Students to control class drops

Adriane Hardin

TopNet may have more student traffic this fall if a recommendation concerning the university’s add/drop policy for classes goes into effect.

Faculty would no longer be able to drop students from courses if they miss classes the first week of the term – the responsibility would fall solely to students.

Provost Barbara Burch said she anticipates the policy would go into effect in the fall.

The recommendation comes from a dean’s council meeting on Feb. 17.

The current policy gives faculty the option of dropping a student from their class if they do not come to the first two meetings of the class within the first week of the term. Now, students who do not come to the first session of a class meeting once a week can also be dropped by a faculty member.

The university will begin charging a $20 fee to students who add or drop courses after the sixth day of the term. The new fee is a result of the state budget cuts. The new policy will make things clear for students and faculty, Burch said.

Some faculty drop students from their roll and others don’t – that leaves some students confused about what to do with their schedules, Burch said.

Burch estimated that about 2,000 students drop classes each term.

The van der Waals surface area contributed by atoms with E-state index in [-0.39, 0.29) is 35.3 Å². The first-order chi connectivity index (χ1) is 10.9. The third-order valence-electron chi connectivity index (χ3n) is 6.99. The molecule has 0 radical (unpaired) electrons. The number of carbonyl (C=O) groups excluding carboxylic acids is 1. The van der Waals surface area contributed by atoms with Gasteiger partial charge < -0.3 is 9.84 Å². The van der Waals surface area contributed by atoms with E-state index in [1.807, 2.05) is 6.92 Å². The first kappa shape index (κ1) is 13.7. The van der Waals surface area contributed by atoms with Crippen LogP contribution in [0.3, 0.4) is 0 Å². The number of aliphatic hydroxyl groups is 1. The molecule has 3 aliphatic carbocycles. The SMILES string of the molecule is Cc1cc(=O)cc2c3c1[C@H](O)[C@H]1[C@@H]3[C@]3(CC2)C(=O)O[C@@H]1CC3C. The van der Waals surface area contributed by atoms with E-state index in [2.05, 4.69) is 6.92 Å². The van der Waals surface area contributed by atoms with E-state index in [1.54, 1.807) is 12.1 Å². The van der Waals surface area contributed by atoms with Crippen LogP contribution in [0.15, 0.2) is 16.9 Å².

“If it is gonna cost students money, it has to be clear,” Ogden College Dean Blaine Ferrell said.

The add/drop fee may actually allow the university to save money since many students register for several classes with the intent to drop some. That causes the university to add more sections to meet rising class enrollments.

The university could save money if it didn’t have to add sections of classes that it probably didn’t need to add, Burch said.

The goal of the policy is to use classroom space more efficiently, said Robert Jefferson, dean of Gordon Ford College of Business.

“We’re trying to be a good steward of our faculty resources,” Burch said. “We’re trying to be fair to students.”

Burch said the university will work to educate faculty and students about the policy change through things like advising.

Students need to know that it is their responsibility to take care of their own schedule, Burch said.

“If you’re going to be dropped, it’s because you initiated the drop,” Burch said.

Versailles senior Abigail King said she doesn’t think that the new policies will decrease students’ apathy towards classroom participation.

“I’m not sure money or policy is going to change their motivation to go to class,” King said.

Reach Adriane Hardin at [email protected]